This year we are celebrating Adam Smith’s tercentenary, reflecting on the lasting impact of his work and ideas. A critical part of understanding Smith is understanding the context in which he developed and refined his thinking. After all, he and his fellow Scottish Enlightenment thinkers were empiricists.
Thanks to anti-racist campaigners, educators and the Black Lives Matter movement, our contemporary society has been taking a closer look at how the slave trade impacted Enlightenment era thinkers, how the proceeds of slavery were used to fund public life, and how slave owners and those who upheld slavery laws have been remembered and memorialised.
To explore these issues further, Panmure House’s Programme Executive, Laura Smith-Gulliver sat down with Sir Geoff Palmer, Professor Emeritus and Chancellor of Heriot-Watt University and human rights campaigner. Sir Geoff chaired the independent Edinburgh Slavery and Colonialism Legacy Review Group.
Laura Smith-Gulliver (LSG)
Many people today don’t connect the Scotland they see today with the transatlantic slave trade and slavery. It is generally accepted that historical record should change in response to emerging facts. Why do you think many people in Scotland have divided opinions and views on how we should view and respond to our history – particularly around slavery and colonialism – in relation to emerging facts?
Sir Geoff Palmer (SGP)
As you said, views should change because of new evidence. If we find something that was believed is actually wrong, we should change our views. However, even ‘bad evidence’ is important as it shows attitudes of the time, whether it was incompetence of the researchers at the time or their attitudes. We cannot change the past, but we can change the consequences.
I think education is one of the most significant ways we can do this. Whenever I’ve given lectures in Edinburgh and elsewhere, one of the consistent questions has been, “Why hasn’t anybody told us this before”. People are entitled to know the truth of their own history. They are not children; they don’t need defending from their own history.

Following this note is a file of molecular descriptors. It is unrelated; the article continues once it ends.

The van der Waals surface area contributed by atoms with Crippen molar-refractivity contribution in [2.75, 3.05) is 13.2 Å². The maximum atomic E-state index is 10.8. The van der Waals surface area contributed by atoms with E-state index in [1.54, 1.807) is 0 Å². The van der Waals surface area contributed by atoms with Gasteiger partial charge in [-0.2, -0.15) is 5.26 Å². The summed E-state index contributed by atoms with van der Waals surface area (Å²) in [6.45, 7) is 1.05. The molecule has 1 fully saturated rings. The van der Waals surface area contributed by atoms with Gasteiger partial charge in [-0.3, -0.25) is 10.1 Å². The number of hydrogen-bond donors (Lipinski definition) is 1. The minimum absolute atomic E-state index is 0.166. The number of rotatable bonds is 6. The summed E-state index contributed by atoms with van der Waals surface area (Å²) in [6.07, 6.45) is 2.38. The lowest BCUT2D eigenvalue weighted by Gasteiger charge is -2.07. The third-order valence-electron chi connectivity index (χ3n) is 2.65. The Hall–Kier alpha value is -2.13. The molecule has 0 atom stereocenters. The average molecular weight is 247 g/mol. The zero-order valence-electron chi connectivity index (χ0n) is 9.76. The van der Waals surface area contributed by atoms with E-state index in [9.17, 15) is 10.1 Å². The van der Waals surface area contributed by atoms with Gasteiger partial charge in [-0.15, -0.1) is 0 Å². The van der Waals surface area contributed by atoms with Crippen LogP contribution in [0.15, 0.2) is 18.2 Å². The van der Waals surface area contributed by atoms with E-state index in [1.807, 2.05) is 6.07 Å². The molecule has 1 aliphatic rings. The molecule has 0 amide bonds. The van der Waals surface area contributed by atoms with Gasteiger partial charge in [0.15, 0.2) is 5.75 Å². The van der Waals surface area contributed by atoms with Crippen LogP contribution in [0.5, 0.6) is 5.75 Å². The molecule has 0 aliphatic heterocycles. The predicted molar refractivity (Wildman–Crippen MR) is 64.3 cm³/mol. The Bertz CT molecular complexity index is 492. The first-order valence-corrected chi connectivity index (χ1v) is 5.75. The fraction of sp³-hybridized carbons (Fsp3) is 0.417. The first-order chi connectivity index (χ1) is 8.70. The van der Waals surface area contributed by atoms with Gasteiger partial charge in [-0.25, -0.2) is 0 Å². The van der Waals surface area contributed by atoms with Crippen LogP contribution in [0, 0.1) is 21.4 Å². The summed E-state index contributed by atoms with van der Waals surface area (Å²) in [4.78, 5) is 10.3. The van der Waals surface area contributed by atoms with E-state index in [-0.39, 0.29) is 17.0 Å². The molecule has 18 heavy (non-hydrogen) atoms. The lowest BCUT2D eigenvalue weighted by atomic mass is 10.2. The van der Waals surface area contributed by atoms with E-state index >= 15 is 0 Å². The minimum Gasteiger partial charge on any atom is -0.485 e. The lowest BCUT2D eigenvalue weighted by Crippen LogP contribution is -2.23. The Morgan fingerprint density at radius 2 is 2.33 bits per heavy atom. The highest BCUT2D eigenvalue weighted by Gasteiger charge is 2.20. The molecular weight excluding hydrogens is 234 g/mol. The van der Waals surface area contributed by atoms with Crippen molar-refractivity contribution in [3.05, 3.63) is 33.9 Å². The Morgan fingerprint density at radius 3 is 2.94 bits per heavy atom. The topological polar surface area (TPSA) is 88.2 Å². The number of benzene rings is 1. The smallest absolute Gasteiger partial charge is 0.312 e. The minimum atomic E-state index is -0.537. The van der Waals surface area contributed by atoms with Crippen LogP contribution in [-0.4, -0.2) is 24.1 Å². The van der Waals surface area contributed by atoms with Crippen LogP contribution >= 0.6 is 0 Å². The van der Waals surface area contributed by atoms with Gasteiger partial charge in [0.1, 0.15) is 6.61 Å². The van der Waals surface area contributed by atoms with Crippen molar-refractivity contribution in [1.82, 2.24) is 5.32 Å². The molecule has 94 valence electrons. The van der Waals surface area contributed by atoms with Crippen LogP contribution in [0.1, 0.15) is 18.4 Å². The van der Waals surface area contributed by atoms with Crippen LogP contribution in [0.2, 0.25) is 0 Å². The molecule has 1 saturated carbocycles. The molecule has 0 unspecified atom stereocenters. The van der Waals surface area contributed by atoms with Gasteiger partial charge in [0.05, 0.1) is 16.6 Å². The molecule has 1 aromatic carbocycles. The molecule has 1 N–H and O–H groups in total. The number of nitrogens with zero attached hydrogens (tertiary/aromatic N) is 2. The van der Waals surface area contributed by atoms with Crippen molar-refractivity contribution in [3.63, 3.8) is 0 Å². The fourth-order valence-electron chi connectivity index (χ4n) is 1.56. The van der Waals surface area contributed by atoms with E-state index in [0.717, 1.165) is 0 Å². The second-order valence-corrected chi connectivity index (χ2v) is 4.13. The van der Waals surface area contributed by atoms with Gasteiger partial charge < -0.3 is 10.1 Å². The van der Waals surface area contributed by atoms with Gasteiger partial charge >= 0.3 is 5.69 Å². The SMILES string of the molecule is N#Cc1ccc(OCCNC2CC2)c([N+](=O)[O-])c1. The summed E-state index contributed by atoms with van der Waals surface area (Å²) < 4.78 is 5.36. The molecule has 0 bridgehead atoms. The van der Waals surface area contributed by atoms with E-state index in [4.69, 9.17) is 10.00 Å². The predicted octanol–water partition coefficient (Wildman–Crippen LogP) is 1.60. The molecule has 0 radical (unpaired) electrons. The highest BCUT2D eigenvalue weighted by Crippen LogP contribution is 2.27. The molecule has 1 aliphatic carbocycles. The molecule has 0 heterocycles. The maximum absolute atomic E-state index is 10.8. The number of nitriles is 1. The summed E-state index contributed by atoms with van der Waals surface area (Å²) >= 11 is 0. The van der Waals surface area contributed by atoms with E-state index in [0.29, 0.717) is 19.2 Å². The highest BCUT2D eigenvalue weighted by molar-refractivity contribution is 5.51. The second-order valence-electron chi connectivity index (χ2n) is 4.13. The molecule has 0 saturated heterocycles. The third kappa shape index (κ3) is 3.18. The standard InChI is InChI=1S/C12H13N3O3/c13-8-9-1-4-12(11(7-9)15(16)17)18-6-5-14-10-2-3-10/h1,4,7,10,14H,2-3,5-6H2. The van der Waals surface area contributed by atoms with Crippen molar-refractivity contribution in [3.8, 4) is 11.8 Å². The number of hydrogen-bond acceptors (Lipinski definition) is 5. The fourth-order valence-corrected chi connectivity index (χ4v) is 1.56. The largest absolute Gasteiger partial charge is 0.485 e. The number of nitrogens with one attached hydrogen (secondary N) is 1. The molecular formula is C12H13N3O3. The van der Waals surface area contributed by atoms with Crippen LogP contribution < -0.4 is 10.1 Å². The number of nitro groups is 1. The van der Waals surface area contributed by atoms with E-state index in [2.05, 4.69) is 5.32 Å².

I have not been in favour of removing statues, like we saw with the tearing down of the Edward Colston statue in Bristol. In my view, if you remove the evidence you remove the deed. So those who want statues to come down, the next ‘statue’ should be racism, not a bit of metal, wood or stone. When Colston’s statue came down, what did it actually do for changing attitudes. Nothing.
I argue instead that we need to provide this updated historical record and context alongside the monuments and statues. For instance, the plaque that has been placed on Henry Dundas’ statue in Edinburgh has sparked conversation and received a tremendous response. The point is that the public can go and read and check for themselves. The power of the plaque is that the public become more educated. Many people would prefer a statue comes down than a plaque added, but statues are part of the context. If we remove them, we remove the daily reminder of our true history.
Smith attempted to set himself apart from some of his peers in terms of his views on slavery. What are your thoughts on Smith’s views compared to some of his compatriots whose views are less nuanced?
I’m not an expert on Smith, however I think he was a very perceptive man and he realised that slavery could not be right – that human beings should not be subjected to this type of treatment. He was concerned with capital and how to make society more economically efficient.
It has been noted by historians that Smith was the most eminent critic of his time of the colonial systems. However even he talked at length of how profitable the sugar plantations were. Therefore, his view was that not paying people and instead enslaving them, beating them to death to work, wasn’t effective.
He believed strongly in the principle of self-interest, that giving people proper working conditions would result in better performance. Slavery wasn’t as economically productive as slavers often think it was, and he thought that better conditions were less harmful to workers while being more profitable. The average life span of a slave was less than 10 years. The slave trade managed this inhumanity.
In terms of self-interest, it may sound alright to talk about slavery in economic terms, but if you were a person taken away from Africa, away from your family, your experience and views will be different. You have lost your language, your culture and even your life expectancy.